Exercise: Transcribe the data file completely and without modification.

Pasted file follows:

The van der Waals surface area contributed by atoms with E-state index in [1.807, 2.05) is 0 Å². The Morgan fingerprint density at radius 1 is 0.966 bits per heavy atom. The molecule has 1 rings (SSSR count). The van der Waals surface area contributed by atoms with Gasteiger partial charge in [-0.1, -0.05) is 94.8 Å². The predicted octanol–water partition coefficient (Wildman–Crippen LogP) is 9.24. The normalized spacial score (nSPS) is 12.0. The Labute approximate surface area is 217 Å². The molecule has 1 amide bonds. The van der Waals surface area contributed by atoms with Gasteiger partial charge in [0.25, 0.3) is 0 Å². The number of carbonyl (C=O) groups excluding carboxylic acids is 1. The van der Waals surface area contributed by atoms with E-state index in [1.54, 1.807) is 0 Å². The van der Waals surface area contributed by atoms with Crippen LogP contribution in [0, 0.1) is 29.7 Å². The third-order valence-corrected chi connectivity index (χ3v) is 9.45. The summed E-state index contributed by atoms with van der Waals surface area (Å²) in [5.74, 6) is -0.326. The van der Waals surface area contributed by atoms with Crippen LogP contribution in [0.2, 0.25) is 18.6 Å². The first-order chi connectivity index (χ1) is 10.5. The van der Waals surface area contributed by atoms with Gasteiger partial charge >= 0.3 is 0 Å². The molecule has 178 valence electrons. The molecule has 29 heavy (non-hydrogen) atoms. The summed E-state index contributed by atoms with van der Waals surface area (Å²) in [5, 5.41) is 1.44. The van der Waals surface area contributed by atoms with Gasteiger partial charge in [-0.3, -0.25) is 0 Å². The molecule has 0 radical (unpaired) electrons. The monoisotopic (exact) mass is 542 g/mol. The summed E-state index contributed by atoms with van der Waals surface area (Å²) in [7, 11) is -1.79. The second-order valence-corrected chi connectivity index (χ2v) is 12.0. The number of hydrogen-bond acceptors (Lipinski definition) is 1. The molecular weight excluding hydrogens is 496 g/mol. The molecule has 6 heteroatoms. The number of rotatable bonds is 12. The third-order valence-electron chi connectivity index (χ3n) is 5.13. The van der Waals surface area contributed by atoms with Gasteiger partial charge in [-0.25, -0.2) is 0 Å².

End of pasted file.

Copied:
The van der Waals surface area contributed by atoms with E-state index in [1.807, 2.05) is 0 Å². The Morgan fingerprint density at radius 1 is 0.966 bits per heavy atom. The molecule has 1 rings (SSSR count). The van der Waals surface area contributed by atoms with Gasteiger partial charge in [-0.1, -0.05) is 94.8 Å². The predicted octanol–water partition coefficient (Wildman–Crippen LogP) is 9.24. The normalized spacial score (nSPS) is 12.0. The Labute approximate surface area is 217 Å². The molecule has 1 amide bonds. The van der Waals surface area contributed by atoms with Gasteiger partial charge in [0.25, 0.3) is 0 Å². The number of carbonyl (C=O) groups excluding carboxylic acids is 1. The van der Waals surface area contributed by atoms with E-state index in [1.54, 1.807) is 0 Å². The van der Waals surface area contributed by atoms with Crippen LogP contribution in [0, 0.1) is 29.7 Å². The third-order valence-corrected chi connectivity index (χ3v) is 9.45. The summed E-state index contributed by atoms with van der Waals surface area (Å²) in [5.74, 6) is -0.326. The van der Waals surface area contributed by atoms with Crippen LogP contribution in [0.2, 0.25) is 18.6 Å². The first-order chi connectivity index (χ1) is 10.5. The van der Waals surface area contributed by atoms with Gasteiger partial charge >= 0.3 is 0 Å². The molecule has 178 valence electrons. The molecule has 29 heavy (non-hydrogen) atoms. The summed E-state index contributed by atoms with van der Waals surface area (Å²) in [5, 5.41) is 1.44. The van der Waals surface area contributed by atoms with Gasteiger partial charge in [-0.3, -0.25) is 0 Å². The molecule has 0 radical (unpaired) electrons. The monoisotopic (exact) mass is 542 g/mol. The summed E-state index contributed by atoms with van der Waals surface area (Å²) in [7, 11) is -1.79. The second-order valence-corrected chi connectivity index (χ2v) is 12.0. The number of hydrogen-bond acceptors (Lipinski definition) is 1. The molecular weight excluding hydrogens is 496 g/mol. The molecule has 6 heteroatoms. The number of rotatable bonds is 12. The third-order valence-electron chi connectivity index (χ3n) is 5.13. The van der Waals surface area contributed by atoms with Gasteiger partial charge in [-0.25, -0.2) is 0 Å².